“It’s not just about testing but about getting results in a clinically actionable time frame. The faster you get results, the less protective equipment you use and the quicker you can get a patient properly isolated,” Greninger said.
12:46 a.m. ET, March 25, 2020

Japan prepares to deal with Olympics fallout

A woman in a face mask walks past a display showing the Tokyo 2020 Olympic Games logo in Tokyo on March 24, 2020.
A woman in a face mask walks past a display showing the Tokyo 2020 Olympic Games logo in Tokyo on March 24, 2020. Charly Triballeau/AFP/Getty Images

With less than four months to go until the scheduled start of the Olympic Games on July 24, the fanfare around Tokyo 2020 had been well underway. 

Tokyo was already covered with posters and fliers, hotels to house tourists were ready to receive guests and new venues like the Olympic stadium had been built. Tickets had been selling quickly among residents, too.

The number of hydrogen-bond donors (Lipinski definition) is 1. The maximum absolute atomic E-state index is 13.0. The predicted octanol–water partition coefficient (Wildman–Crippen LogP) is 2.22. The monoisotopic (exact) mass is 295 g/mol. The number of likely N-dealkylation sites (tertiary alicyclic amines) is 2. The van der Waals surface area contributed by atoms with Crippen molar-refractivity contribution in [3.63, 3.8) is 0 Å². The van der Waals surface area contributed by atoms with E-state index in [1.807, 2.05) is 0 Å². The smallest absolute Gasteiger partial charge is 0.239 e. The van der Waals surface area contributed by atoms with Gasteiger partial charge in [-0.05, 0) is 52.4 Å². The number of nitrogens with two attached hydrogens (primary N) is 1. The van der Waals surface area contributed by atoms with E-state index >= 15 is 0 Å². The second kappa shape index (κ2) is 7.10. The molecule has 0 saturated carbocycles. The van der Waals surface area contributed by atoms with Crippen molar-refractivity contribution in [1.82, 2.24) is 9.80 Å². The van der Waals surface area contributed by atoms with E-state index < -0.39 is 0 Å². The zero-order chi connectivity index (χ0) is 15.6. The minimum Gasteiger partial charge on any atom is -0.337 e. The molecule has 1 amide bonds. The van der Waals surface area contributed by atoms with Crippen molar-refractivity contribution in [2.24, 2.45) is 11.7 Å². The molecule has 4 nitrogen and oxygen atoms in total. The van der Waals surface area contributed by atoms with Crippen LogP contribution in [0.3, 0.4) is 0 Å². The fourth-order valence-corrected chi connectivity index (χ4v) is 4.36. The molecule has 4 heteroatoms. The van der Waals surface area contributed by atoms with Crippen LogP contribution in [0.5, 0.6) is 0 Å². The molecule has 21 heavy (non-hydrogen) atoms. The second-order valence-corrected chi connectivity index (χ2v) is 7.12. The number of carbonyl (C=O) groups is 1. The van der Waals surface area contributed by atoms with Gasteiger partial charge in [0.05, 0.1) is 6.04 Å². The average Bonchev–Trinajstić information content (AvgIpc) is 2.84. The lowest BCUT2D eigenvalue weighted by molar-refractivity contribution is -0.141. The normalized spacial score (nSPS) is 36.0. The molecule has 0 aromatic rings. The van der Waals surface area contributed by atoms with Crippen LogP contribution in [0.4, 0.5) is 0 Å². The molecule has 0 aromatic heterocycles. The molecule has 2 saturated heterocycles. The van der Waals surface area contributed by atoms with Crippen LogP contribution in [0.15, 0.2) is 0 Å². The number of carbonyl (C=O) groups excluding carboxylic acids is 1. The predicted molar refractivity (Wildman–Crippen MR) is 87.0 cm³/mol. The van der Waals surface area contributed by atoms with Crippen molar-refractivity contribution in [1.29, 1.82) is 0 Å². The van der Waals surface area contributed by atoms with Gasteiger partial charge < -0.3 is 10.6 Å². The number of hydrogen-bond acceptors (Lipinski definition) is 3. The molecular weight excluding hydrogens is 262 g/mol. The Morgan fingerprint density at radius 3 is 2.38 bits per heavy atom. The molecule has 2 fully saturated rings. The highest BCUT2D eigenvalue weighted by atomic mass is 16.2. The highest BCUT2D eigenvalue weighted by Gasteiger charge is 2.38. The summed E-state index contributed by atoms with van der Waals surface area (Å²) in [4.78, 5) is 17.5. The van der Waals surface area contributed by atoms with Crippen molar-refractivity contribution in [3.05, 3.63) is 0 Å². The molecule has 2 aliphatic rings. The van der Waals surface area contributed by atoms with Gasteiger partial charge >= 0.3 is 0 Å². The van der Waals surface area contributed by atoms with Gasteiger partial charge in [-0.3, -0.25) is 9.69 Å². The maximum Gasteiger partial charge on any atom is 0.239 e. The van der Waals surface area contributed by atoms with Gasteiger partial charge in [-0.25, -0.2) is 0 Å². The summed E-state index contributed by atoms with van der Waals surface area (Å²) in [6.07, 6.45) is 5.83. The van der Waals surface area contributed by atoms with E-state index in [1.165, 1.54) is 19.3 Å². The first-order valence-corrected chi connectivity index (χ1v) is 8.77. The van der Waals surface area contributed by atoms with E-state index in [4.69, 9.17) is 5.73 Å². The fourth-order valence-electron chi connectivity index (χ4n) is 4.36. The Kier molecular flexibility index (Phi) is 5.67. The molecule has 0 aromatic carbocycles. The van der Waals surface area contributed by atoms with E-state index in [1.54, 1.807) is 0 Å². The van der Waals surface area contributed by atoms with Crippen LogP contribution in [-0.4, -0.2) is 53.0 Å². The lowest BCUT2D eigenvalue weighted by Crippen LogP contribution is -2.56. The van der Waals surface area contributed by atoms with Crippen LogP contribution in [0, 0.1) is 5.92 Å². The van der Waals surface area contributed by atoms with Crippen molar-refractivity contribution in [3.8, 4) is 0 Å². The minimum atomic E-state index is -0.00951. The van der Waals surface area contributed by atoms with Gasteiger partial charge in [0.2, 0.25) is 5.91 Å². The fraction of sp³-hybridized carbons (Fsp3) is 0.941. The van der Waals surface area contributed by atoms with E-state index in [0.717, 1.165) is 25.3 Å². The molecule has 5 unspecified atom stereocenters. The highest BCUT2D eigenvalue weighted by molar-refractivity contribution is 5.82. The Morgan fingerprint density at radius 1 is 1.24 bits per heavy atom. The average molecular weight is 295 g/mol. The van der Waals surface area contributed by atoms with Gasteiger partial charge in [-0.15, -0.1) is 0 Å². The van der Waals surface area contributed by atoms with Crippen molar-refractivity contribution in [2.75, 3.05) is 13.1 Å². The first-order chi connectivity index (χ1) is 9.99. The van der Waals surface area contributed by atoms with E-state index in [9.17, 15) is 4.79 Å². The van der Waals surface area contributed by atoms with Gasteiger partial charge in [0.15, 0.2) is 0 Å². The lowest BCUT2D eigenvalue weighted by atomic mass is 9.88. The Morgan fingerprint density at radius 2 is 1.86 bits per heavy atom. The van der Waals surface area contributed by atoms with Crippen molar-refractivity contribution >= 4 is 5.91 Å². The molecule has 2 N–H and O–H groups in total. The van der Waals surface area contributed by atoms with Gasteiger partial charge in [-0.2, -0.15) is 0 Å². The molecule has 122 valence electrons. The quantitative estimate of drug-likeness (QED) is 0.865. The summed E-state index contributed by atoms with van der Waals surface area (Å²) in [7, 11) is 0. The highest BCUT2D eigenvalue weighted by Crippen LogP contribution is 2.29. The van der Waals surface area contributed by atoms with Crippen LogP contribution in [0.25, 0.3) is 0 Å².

But then the coronavirus pandemic accelerated around the world.

Doubts set in: Nearly 70% of people in Japan did not expect the Games to be held as scheduled, according to a Kyodo News survey conducted last week.

This film predicted it: As speculation mounted over the Games' fate, a scene from the iconic 1988 anime film “Akira,” which spookily predicted not only Tokyo 2020, but that it would be canceled, trended online

Postponement announced: A growing chorus of teams and athletes called for the Games to be postponed. That announcement finally came on Tuesday, when IOC president Thomas Bach and Japanese Prime Minister Shinzo Abe announced the Games’ postponement to 2021. They agreed to keep the name as Tokyo 2020 and said the Olympic flame would stay in Japan. 

Unprecedented: The Olympics have never been rescheduled in peacetime. In 1916, 1940 and 1944, the Games were canceled because of world wars. 

Questions remain: Japan must now prepare for the mammoth task of rescheduling the Olympics, but it is unclear who would cover the additional costs arising from the Games’ postponement.